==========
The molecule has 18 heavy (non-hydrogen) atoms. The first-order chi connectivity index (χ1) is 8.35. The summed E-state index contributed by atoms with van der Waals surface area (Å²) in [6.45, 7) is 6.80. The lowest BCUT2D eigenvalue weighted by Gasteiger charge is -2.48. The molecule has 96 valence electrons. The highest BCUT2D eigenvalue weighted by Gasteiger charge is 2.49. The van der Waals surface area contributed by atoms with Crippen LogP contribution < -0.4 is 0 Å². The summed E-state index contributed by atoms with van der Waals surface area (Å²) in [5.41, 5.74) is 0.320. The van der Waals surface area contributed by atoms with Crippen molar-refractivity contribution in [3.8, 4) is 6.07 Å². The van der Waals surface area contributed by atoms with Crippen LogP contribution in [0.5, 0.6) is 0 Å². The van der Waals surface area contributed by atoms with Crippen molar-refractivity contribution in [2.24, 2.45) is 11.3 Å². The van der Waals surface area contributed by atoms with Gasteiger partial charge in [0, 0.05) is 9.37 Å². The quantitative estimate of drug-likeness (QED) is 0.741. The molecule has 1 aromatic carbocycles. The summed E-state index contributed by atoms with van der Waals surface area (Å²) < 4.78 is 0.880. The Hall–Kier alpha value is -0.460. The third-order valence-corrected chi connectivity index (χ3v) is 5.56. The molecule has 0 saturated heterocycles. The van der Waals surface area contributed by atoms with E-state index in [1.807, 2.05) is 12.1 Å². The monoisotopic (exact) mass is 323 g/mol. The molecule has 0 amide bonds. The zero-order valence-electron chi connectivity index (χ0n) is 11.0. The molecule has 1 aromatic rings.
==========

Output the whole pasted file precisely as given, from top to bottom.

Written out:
The molecule has 18 heavy (non-hydrogen) atoms. The first-order chi connectivity index (χ1) is 8.35. The summed E-state index contributed by atoms with van der Waals surface area (Å²) in [6.45, 7) is 6.80. The lowest BCUT2D eigenvalue weighted by Gasteiger charge is -2.48. The molecule has 96 valence electrons. The highest BCUT2D eigenvalue weighted by Gasteiger charge is 2.49. The van der Waals surface area contributed by atoms with Crippen LogP contribution < -0.4 is 0 Å². The summed E-state index contributed by atoms with van der Waals surface area (Å²) in [5.41, 5.74) is 0.320. The van der Waals surface area contributed by atoms with Crippen molar-refractivity contribution in [3.8, 4) is 6.07 Å². The van der Waals surface area contributed by atoms with Crippen LogP contribution in [0.5, 0.6) is 0 Å². The van der Waals surface area contributed by atoms with Crippen molar-refractivity contribution in [2.24, 2.45) is 11.3 Å². The van der Waals surface area contributed by atoms with Gasteiger partial charge in [0, 0.05) is 9.37 Å². The quantitative estimate of drug-likeness (QED) is 0.741. The molecule has 1 aromatic carbocycles. The summed E-state index contributed by atoms with van der Waals surface area (Å²) < 4.78 is 0.880. The Hall–Kier alpha value is -0.460. The third-order valence-corrected chi connectivity index (χ3v) is 5.56. The molecule has 0 saturated heterocycles. The van der Waals surface area contributed by atoms with E-state index in [1.807, 2.05) is 12.1 Å². The monoisotopic (exact) mass is 323 g/mol. The molecule has 0 amide bonds. The zero-order valence-electron chi connectivity index (χ0n) is 11.0. The molecule has 1 aromatic rings.